Agatha Christie and Frank Vosper
Fiery Angel and Royal and Derngate Northampton
10 July 2018 to 14 July 2018
Love From a Stranger does not follow the formula that one might expect from an Agatha Christie thriller. Based upon one of Dame Agatha’s short stories and adapted for the stage by Frank Vosper, the play is not a ‘whodunnit’ and a detective does not pop up in the final scene to tie together all of the loose ends. But if there is anyone who can make such an unlikely material work as a thriller it is director Lucy Bailey, who has had great success in the past staging classic mysteries.
When Cecily Harrington (Helen Bradbury) wins a jackpot in the sweepstakes she decides to make some changes in her life. She quits her dead-end job and calls off her marriage to the decent but dull Michael (Justin Avoth). When the globe-trotting free spirit Bruce Lovell (Sam Frenchum) calls around to view her flat, there is an attraction between the two and Cecily impulsively agrees to marriage. Worryingly, however, Bruce insists on moving to an isolated cottage, has an obsession with keeping the cellar locked, and takes a very active part in managing Cecily’s finances.
Lucy Bailey does not limit her influences to the source material. Love From a Stranger pays tribute to Micheal Powell’s disturbing masterpiece Peeping Tom. Early in the play, Bruce Lovell takes a voyeuristic pleasure in studying Cecily’s discarded clothing. The play does not shy away from the erotic aspects of a killer toying with their victim, with, at one point, a captive seeming to take pleasure in being trapped.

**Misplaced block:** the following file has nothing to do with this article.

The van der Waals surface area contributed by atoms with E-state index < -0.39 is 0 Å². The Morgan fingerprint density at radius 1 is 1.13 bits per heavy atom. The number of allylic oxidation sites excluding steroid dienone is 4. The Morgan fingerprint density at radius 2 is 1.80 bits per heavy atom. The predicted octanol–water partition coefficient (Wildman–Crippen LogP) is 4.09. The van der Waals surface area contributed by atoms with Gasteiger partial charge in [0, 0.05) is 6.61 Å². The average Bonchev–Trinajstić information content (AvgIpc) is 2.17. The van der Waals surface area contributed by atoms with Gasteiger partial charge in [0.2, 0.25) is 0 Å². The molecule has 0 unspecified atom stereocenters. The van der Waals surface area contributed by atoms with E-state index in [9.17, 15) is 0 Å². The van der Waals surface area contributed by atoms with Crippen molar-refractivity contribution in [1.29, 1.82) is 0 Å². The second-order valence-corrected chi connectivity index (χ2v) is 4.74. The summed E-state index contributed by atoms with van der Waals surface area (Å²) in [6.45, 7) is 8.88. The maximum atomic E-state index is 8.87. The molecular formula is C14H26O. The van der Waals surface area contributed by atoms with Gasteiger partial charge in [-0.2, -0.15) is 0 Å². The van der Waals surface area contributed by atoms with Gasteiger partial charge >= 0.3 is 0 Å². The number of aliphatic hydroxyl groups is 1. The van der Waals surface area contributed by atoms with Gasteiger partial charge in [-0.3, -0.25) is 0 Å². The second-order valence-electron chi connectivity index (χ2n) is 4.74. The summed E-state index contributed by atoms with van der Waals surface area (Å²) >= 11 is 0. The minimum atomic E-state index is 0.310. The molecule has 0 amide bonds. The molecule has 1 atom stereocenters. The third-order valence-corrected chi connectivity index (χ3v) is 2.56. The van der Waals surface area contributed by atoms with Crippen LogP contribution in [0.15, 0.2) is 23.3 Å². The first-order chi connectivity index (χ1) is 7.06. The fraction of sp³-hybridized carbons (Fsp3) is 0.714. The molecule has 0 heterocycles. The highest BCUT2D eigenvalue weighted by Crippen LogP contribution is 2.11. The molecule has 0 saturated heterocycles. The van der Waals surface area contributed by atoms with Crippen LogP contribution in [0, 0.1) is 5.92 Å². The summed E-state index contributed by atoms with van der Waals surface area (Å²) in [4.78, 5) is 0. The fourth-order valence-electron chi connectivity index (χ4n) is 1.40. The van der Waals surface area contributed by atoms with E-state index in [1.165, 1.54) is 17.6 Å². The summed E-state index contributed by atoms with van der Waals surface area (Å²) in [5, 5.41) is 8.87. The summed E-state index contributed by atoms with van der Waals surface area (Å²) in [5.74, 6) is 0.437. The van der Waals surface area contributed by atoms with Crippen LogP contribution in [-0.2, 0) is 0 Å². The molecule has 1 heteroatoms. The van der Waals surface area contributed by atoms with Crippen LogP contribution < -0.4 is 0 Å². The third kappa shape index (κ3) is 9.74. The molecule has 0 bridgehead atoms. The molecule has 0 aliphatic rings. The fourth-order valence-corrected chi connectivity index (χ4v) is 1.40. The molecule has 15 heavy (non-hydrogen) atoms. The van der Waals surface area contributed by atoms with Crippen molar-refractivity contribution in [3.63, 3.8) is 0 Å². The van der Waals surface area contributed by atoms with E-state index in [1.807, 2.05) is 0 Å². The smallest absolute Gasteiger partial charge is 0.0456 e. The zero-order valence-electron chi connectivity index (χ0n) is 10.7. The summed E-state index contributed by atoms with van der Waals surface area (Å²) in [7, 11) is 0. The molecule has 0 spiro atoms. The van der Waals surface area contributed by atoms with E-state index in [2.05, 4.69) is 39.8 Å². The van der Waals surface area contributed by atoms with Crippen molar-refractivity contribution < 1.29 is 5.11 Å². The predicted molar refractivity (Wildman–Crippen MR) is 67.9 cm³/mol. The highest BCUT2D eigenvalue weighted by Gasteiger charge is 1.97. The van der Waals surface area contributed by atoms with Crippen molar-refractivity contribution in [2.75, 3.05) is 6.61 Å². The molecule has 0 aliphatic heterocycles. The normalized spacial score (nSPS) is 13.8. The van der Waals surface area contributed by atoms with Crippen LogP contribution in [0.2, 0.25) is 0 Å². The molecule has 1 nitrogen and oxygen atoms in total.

Bailey sets a mood of tension with growing unease, as walls turn transparent to reveal Bruce Lovell eavesdropping, or the light from his darkroom colours the stage red. There is little physical violence in the play but the audience is held in suspense throughout. Lovell likes to photograph his victims, and the audience gets to share his twisted viewpoint as, at key moments, the soundtrack plays the click of a camera and the entire set slides sideways like a roll of film within a camera.
The play unfolds beautifully. There are broad comic turns, with Nicola Sanderson and Molly Logan in fine form as a battle-axe of an auntie and an over-eager maid. Helen Bradbury makes it easy to believe Cecily would behave with such recklessness. There is a twitchy urgency to Bradbury in the early scenes, as if Cecily has just realised the opportunities that are open to her and is desperate to begin. Justin Avoth makes only too clear why Cecily might feel this way – in a three-piece suit and with his hair slicked back, he looks more like her father than her boyfriend. Sam Frenchum is, outwardly at least, a diamond in the rough, and one can see why Cecily might find his roguish charm appealing after the disappointment of her boyfriend.
Like all good thrillers, Love From a Stranger ends with a twist, and one so extreme that patrons leave the theatre with differing interpretations of what they have just seen. One reason that the twist works so well is the strong on-stage chemistry between Bradbury and Frenchum that makes the final scene tremendously tense.
Despite the lack of obvious ingredients, Love From a Stranger is a thriller that thrills.
Reviewer: David Cunningham